Moviemaking becomes commercial art
Jordan Yospe has a job you couldn't make up. He is, according to a report in Monday's New York Times, a Los Angeles attorney who works with screenwriters and producers to place name-brand products in movies.
As the cost of filmmaking continues to rise, "product placement" has become a serious source of production funding. The more a product is shown or used in a movie, the Times reports, "the more a brand pays for the appearance, offering fees ranging from a few hundred thousand dollars to several million a film."
But Yospe's niche -- "brand integration," as his law firm's Web site nicely terms it -- takes the concept further by starting the process earlier. Rather than have studio executives arbitrarily edit in a scene set, say, in an Exxon gas station as production is wrapping up, Yospe meets with filmmakers and writers while their pictures are still on the drawing boards to help the product placement become more integral to the narrative and thematic flow. And clinching deals for certain brands can affect the casting and other major aspects of a film.
The Times story begins with a script conference between Yospe and the writer of a thriller-to-be. Yospe suggests that at a certain point in the picture, the heroes might get hungry. "There's no fast-food scene at all," he points out, "but they have to eat."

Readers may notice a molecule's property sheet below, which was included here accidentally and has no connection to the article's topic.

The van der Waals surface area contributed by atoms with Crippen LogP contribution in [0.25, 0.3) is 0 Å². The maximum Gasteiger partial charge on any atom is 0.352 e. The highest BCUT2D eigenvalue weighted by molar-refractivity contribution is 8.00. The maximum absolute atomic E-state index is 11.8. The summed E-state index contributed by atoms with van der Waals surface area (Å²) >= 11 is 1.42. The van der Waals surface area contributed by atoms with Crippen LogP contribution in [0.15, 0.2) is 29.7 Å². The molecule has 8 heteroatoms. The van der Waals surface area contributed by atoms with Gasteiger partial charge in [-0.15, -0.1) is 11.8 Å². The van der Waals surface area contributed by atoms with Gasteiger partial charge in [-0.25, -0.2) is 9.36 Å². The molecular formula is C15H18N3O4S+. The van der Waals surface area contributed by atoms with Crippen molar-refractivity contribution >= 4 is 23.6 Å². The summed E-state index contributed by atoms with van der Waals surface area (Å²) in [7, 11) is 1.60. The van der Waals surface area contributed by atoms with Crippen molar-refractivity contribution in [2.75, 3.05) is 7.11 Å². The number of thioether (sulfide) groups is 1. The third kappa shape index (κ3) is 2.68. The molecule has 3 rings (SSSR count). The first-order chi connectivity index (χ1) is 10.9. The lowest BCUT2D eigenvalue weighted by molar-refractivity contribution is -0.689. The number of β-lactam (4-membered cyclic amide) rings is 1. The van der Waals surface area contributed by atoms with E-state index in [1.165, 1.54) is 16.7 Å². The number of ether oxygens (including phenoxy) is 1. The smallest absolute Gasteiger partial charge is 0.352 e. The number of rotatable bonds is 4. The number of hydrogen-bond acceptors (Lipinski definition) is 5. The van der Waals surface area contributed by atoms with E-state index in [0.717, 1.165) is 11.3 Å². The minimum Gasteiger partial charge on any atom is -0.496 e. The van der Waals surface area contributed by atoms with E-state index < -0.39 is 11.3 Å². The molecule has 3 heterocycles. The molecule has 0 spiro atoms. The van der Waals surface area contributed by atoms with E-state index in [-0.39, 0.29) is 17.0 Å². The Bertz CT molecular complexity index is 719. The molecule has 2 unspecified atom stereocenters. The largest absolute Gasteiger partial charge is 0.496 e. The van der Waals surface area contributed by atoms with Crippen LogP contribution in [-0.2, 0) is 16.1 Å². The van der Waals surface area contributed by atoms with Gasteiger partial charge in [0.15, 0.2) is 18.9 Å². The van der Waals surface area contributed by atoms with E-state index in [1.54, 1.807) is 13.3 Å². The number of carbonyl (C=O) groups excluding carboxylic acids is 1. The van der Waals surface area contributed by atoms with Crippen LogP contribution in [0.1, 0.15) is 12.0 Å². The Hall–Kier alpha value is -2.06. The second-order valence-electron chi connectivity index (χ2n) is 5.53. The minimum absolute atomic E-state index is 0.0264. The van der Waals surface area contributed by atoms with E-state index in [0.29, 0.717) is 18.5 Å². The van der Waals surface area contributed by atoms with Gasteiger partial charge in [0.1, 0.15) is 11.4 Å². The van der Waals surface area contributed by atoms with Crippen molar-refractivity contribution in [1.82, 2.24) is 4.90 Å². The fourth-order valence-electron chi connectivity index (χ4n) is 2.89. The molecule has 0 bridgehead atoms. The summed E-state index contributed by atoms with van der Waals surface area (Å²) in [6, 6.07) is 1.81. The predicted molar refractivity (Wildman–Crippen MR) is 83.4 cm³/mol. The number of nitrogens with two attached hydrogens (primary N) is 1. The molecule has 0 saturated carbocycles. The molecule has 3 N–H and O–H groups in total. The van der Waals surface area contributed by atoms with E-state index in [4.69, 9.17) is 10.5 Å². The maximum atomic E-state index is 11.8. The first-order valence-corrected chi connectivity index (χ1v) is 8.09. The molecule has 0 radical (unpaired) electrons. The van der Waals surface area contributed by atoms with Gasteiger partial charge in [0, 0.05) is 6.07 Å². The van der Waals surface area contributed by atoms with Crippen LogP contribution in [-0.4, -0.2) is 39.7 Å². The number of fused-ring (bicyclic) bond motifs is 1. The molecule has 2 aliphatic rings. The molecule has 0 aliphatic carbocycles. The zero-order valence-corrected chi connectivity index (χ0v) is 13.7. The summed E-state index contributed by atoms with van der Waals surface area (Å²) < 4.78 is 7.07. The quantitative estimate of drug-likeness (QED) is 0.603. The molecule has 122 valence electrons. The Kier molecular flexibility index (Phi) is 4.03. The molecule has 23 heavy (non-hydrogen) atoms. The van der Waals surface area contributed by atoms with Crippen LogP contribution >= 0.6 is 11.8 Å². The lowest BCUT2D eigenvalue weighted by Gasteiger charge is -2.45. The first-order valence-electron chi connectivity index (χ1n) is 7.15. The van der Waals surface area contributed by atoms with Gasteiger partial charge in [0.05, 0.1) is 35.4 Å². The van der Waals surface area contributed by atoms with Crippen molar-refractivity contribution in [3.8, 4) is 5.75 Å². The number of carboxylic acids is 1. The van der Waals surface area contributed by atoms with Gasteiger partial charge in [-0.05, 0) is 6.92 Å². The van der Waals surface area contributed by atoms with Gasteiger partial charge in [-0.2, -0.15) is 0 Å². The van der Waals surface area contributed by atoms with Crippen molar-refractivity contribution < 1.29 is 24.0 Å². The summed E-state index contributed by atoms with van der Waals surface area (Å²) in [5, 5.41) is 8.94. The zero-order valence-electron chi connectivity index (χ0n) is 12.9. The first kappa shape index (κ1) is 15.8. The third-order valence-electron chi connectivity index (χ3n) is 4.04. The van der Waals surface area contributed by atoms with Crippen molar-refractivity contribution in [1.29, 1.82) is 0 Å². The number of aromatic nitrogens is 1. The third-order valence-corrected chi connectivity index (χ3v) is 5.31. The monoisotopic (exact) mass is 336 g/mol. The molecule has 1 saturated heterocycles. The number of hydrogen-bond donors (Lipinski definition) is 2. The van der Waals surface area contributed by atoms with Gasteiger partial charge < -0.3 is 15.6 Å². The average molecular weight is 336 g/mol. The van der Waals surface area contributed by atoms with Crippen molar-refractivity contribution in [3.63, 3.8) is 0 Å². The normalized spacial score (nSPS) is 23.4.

Golden Arches, here we come.
Running a studio has always been about making money, of course, and moguls have ever been subject to the demands of the bottom line. In 1941, RKO studio chief George Schaefer was even offered a pot of money by other studio heads not to release "Citizen Kane"; they feared the wrath of newspaper mogul William Randolph Hearst, whose life served as the basis for Orson Welles's masterpiece. (Schaefer, fortunately, declined the offer.) But suppose attorney Yospe had been around when Welles, producer John Houseman and co-screenwriter Herman Mankiewicz were working on the script.
Yospe: It's great, guys; it's terrific. But I have this suggestion, right here on the first page. Kane is holding this snow globe; he says "Rosebud" and croaks. I think we can get a bundle with just one little switch. Instead of "Rosebud," how about "Flexible Flyer"?
Had Yospean perspectives only been given their due in earlier times, the historic tension between art and commerce might have diminished. Imagine:
Isolde belting out "Liebestod" over Tristan's dead body and a tastefully arrayed casket from Munich's leading mortician.
The Seder table in "The Last Supper" festooned with flagons of Manischewitz red.
Or Denmark's most famous prince contemplating whether or not to be:
"Who would bear the whips and scorns of time," he asks,